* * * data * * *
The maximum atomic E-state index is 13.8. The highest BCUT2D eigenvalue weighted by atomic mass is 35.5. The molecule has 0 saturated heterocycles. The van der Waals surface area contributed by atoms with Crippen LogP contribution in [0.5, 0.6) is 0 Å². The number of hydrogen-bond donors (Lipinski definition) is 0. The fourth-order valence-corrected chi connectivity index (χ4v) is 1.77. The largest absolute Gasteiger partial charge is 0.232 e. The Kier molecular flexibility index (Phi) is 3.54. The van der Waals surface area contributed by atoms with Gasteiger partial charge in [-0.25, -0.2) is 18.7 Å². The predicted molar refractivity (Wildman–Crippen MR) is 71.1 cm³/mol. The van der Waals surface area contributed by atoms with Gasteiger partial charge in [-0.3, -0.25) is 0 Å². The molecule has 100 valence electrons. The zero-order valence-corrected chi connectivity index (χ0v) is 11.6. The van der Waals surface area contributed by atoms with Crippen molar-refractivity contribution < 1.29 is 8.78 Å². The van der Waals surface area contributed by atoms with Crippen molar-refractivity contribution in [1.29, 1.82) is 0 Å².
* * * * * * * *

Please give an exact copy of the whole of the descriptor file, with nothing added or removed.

The maximum atomic E-state index is 13.8. The highest BCUT2D eigenvalue weighted by atomic mass is 35.5. The molecule has 0 saturated heterocycles. The van der Waals surface area contributed by atoms with Crippen LogP contribution in [0.5, 0.6) is 0 Å². The number of hydrogen-bond donors (Lipinski definition) is 0. The fourth-order valence-corrected chi connectivity index (χ4v) is 1.77. The largest absolute Gasteiger partial charge is 0.232 e. The Kier molecular flexibility index (Phi) is 3.54. The van der Waals surface area contributed by atoms with Gasteiger partial charge in [-0.25, -0.2) is 18.7 Å². The predicted molar refractivity (Wildman–Crippen MR) is 71.1 cm³/mol. The van der Waals surface area contributed by atoms with Gasteiger partial charge in [-0.3, -0.25) is 0 Å². The molecule has 100 valence electrons. The zero-order valence-corrected chi connectivity index (χ0v) is 11.6. The van der Waals surface area contributed by atoms with Crippen molar-refractivity contribution < 1.29 is 8.78 Å². The van der Waals surface area contributed by atoms with Crippen molar-refractivity contribution in [1.29, 1.82) is 0 Å².